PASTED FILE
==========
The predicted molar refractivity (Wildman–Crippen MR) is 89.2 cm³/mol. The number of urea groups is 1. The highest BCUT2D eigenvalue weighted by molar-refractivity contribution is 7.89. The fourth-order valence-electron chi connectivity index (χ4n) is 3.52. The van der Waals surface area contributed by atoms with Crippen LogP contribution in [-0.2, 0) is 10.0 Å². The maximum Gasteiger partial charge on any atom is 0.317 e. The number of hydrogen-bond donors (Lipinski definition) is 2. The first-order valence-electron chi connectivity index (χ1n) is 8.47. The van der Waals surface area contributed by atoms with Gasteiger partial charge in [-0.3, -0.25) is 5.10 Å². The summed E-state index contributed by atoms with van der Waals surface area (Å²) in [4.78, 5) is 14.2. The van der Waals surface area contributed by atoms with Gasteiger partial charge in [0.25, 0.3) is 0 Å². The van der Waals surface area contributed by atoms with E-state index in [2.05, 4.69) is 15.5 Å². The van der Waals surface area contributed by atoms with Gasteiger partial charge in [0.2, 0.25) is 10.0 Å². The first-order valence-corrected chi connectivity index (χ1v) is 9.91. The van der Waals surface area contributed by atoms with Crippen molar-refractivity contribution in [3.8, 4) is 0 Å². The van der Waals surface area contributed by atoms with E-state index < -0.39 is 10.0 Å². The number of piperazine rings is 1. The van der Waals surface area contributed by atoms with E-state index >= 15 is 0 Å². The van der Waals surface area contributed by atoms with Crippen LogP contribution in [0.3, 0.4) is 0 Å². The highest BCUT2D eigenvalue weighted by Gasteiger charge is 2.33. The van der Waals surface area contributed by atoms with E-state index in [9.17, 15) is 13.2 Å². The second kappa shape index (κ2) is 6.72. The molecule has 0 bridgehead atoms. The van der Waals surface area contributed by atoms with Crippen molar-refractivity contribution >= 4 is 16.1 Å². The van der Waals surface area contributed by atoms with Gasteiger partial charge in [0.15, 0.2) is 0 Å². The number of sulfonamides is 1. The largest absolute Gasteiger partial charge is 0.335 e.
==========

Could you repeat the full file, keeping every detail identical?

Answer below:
The predicted molar refractivity (Wildman–Crippen MR) is 89.2 cm³/mol. The number of urea groups is 1. The highest BCUT2D eigenvalue weighted by molar-refractivity contribution is 7.89. The fourth-order valence-electron chi connectivity index (χ4n) is 3.52. The van der Waals surface area contributed by atoms with Crippen LogP contribution in [-0.2, 0) is 10.0 Å². The maximum Gasteiger partial charge on any atom is 0.317 e. The number of hydrogen-bond donors (Lipinski definition) is 2. The first-order valence-electron chi connectivity index (χ1n) is 8.47. The van der Waals surface area contributed by atoms with Gasteiger partial charge in [-0.3, -0.25) is 5.10 Å². The summed E-state index contributed by atoms with van der Waals surface area (Å²) in [4.78, 5) is 14.2. The van der Waals surface area contributed by atoms with Gasteiger partial charge in [0.25, 0.3) is 0 Å². The van der Waals surface area contributed by atoms with E-state index in [2.05, 4.69) is 15.5 Å². The van der Waals surface area contributed by atoms with Gasteiger partial charge in [0.2, 0.25) is 10.0 Å². The first-order valence-corrected chi connectivity index (χ1v) is 9.91. The van der Waals surface area contributed by atoms with Crippen molar-refractivity contribution in [3.8, 4) is 0 Å². The van der Waals surface area contributed by atoms with E-state index < -0.39 is 10.0 Å². The number of piperazine rings is 1. The van der Waals surface area contributed by atoms with E-state index >= 15 is 0 Å². The van der Waals surface area contributed by atoms with Crippen LogP contribution in [0.3, 0.4) is 0 Å². The highest BCUT2D eigenvalue weighted by Gasteiger charge is 2.33. The van der Waals surface area contributed by atoms with E-state index in [9.17, 15) is 13.2 Å². The second kappa shape index (κ2) is 6.72. The molecule has 0 bridgehead atoms. The van der Waals surface area contributed by atoms with Crippen molar-refractivity contribution >= 4 is 16.1 Å². The van der Waals surface area contributed by atoms with Gasteiger partial charge in [0.15, 0.2) is 0 Å². The number of sulfonamides is 1. The largest absolute Gasteiger partial charge is 0.335 e.